Student hall of residence, Hamburg, 1953, with Vostra chairs and tables designed by Jens Risom

Traditions and Visions

Happy Birthday, Walter Knoll

Walter Knoll is without a doubt a relic among furniture companies. The history of the German manufacturer dates back to 1865, when Wilhelm Knoll founded a leather shop in Stuttgart. In celebrating its 150th anniversary, the brand looks to the future as well as to the classic pieces it has produced. With an astute knack for choosing key collaborators in the form of architects, designers, and artisans, Walter Knoll is responsible for many an iconic piece during its existence, all the while managing to steer design forward during the various historical periods. DAMN° reviews the substantial timeline.

Sandra Hofmeister February 2016
Furniture companies love birthdays. Just recently, some have celebrated their 70th or even 80th anniversary. But few can look back such a long way as Walter Knoll. The high-end manufacturer based in Herrenberg, a town 30 kilometres southwest of Stuttgart, is revelling in reaching the significant age of 150 years. Its long life reflects the story of design in all its stages, from the late 19th century to the achievements of early modernity, and from post- war peculiarities to the global network of an international brand that today operates in more than 60 countries.

“The history of every company is affected by its founders”, states Markus Benz, CEO. “In 1865, Wilhelm Knoll opened a leather shop in Stuttgart. This early competency in stitching leather is still a hallmark nowadays, having been developed and expanded over the years.” When the Benz family bought Walter Knoll 22 years ago, Markus Benz had gained his father’s confidence and enough financial backing to advance the company, forming a synergy between two family experiences in the furniture market. Today, his vision is focused on Walter Knoll as a global brand. “It is only through the brand that we can truly convey the values encapsulated in the products.”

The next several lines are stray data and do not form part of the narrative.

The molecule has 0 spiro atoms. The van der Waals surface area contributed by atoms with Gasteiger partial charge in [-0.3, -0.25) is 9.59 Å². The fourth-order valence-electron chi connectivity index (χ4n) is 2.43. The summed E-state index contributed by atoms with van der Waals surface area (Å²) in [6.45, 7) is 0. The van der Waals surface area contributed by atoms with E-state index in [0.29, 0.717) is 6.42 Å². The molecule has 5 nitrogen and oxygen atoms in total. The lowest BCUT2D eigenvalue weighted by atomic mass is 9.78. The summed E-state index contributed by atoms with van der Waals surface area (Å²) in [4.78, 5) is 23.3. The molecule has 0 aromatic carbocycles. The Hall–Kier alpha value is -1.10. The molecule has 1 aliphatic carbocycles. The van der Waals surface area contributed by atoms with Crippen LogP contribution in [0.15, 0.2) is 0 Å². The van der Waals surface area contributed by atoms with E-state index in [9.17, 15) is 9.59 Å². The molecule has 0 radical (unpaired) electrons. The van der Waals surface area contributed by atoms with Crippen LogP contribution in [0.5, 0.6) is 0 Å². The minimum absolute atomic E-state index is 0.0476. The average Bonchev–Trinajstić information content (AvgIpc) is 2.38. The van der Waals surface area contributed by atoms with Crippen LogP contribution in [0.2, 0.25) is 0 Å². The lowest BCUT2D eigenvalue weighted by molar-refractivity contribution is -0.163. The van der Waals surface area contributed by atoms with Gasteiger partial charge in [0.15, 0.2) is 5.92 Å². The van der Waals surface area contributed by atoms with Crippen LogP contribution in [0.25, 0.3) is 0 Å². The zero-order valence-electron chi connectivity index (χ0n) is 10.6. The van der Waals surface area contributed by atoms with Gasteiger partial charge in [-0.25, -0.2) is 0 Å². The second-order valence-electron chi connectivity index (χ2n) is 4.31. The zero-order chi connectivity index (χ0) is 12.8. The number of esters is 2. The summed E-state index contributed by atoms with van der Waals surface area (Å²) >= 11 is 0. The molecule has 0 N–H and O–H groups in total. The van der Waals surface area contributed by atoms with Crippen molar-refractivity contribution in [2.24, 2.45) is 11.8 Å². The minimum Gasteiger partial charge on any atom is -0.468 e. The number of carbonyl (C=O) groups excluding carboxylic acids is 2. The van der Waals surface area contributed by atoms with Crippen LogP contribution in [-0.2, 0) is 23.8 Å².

Back in the 1920s, two revolutionary systems, Antimott and Prodomo, were invented by Walter Knoll for upholstering furniture. These techniques replaced the traditional use of spiral springs, seaweed, and horsehair, and banished carpet moths from their ancestral habitat. The new, lightweight armchairs and sofas that employed the new technology were used in airships like the Hindenburg and the world’s first wide-bodied DoX aircraft, creating a new understanding of the whole typology. The Prodomo models are now considered the first modern upholstered furniture. This technical approach, utilising elastic steel band suspension, opened the way to the inexpensive mass production of upholstered furniture.
The 1936 LZ 129 Hindenburg airship was furnished with lightweight tubular aluminium chairs designed by Professor Fritz August Breuhaus and upholstered using the Antimott system.
Inspired by his visits to the U.S., Walter Knoll decided to leave his father’s company in the hands of his brother Willy and to found his own business. His ambition was to bring modernity from architecture into furniture. In 1927, Mies van der Rohe unveiled the Weissenhof Estate in Stuttgart, a famous series of dwelling units built by himself, Le Corbusier, Walter Gropius, and others. This served as the international showcase of what later became known as the International style of modern architecture. Walter Knoll furnished nine of the model flats. As from then, the company’s future route was clearly defined.

“Knoll set a course in every era”, Markus Benz says, summarising the long history of Walter Knoll. In the post-war area, when Germany was still full of rust-belt baroque furniture, the manufacturer promoted the modern way of living, with sharp-lined designs like the Vostra chair. In the 1970s, the contract division of the company was established, which furnished Berlin Tegel Airport. The Berlin Chair, designed by architect Meinhard von Gerkan, was specially created for its VIP lounge.